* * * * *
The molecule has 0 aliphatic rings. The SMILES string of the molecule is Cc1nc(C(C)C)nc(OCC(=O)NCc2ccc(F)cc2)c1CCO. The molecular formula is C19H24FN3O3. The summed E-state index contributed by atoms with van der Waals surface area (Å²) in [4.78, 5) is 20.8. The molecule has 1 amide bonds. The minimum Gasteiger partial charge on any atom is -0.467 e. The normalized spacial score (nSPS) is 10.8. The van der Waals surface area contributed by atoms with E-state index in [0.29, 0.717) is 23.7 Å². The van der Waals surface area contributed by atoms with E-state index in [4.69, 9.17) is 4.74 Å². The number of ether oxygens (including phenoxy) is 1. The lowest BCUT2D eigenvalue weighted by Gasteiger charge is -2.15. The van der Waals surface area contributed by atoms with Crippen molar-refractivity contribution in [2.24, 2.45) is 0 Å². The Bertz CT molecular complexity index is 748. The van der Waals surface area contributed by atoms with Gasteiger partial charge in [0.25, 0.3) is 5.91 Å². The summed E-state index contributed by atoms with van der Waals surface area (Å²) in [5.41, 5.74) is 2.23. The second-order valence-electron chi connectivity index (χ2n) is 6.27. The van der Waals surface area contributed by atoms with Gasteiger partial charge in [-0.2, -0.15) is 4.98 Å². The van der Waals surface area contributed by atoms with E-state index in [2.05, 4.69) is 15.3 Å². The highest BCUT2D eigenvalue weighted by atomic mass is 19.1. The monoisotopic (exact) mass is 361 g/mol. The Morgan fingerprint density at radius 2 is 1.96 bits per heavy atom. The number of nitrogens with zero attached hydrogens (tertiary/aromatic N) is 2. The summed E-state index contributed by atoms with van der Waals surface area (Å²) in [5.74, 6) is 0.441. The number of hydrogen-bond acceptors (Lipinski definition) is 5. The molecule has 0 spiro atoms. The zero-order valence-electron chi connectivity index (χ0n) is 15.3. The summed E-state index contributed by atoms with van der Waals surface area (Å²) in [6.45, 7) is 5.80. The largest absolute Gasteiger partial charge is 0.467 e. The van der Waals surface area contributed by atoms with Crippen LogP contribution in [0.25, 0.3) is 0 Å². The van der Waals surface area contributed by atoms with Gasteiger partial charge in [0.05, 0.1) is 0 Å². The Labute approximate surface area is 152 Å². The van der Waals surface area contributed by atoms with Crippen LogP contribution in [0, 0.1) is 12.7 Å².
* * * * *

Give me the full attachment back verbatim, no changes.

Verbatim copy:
The molecule has 0 aliphatic rings. The SMILES string of the molecule is Cc1nc(C(C)C)nc(OCC(=O)NCc2ccc(F)cc2)c1CCO. The molecular formula is C19H24FN3O3. The summed E-state index contributed by atoms with van der Waals surface area (Å²) in [4.78, 5) is 20.8. The molecule has 1 amide bonds. The minimum Gasteiger partial charge on any atom is -0.467 e. The normalized spacial score (nSPS) is 10.8. The van der Waals surface area contributed by atoms with E-state index in [0.29, 0.717) is 23.7 Å². The van der Waals surface area contributed by atoms with E-state index in [4.69, 9.17) is 4.74 Å². The number of ether oxygens (including phenoxy) is 1. The lowest BCUT2D eigenvalue weighted by Gasteiger charge is -2.15. The van der Waals surface area contributed by atoms with Crippen molar-refractivity contribution in [2.24, 2.45) is 0 Å². The Bertz CT molecular complexity index is 748. The van der Waals surface area contributed by atoms with Gasteiger partial charge in [0.25, 0.3) is 5.91 Å². The summed E-state index contributed by atoms with van der Waals surface area (Å²) in [5.41, 5.74) is 2.23. The second-order valence-electron chi connectivity index (χ2n) is 6.27. The van der Waals surface area contributed by atoms with Gasteiger partial charge in [-0.2, -0.15) is 4.98 Å². The van der Waals surface area contributed by atoms with E-state index in [2.05, 4.69) is 15.3 Å². The highest BCUT2D eigenvalue weighted by atomic mass is 19.1. The monoisotopic (exact) mass is 361 g/mol. The Morgan fingerprint density at radius 2 is 1.96 bits per heavy atom. The number of nitrogens with zero attached hydrogens (tertiary/aromatic N) is 2. The summed E-state index contributed by atoms with van der Waals surface area (Å²) in [5.74, 6) is 0.441. The number of hydrogen-bond acceptors (Lipinski definition) is 5. The molecule has 0 spiro atoms. The zero-order valence-electron chi connectivity index (χ0n) is 15.3. The summed E-state index contributed by atoms with van der Waals surface area (Å²) in [6.45, 7) is 5.80. The largest absolute Gasteiger partial charge is 0.467 e. The van der Waals surface area contributed by atoms with Crippen LogP contribution in [0.25, 0.3) is 0 Å². The van der Waals surface area contributed by atoms with Gasteiger partial charge in [0.05, 0.1) is 0 Å². The Labute approximate surface area is 152 Å². The van der Waals surface area contributed by atoms with Crippen LogP contribution in [0, 0.1) is 12.7 Å².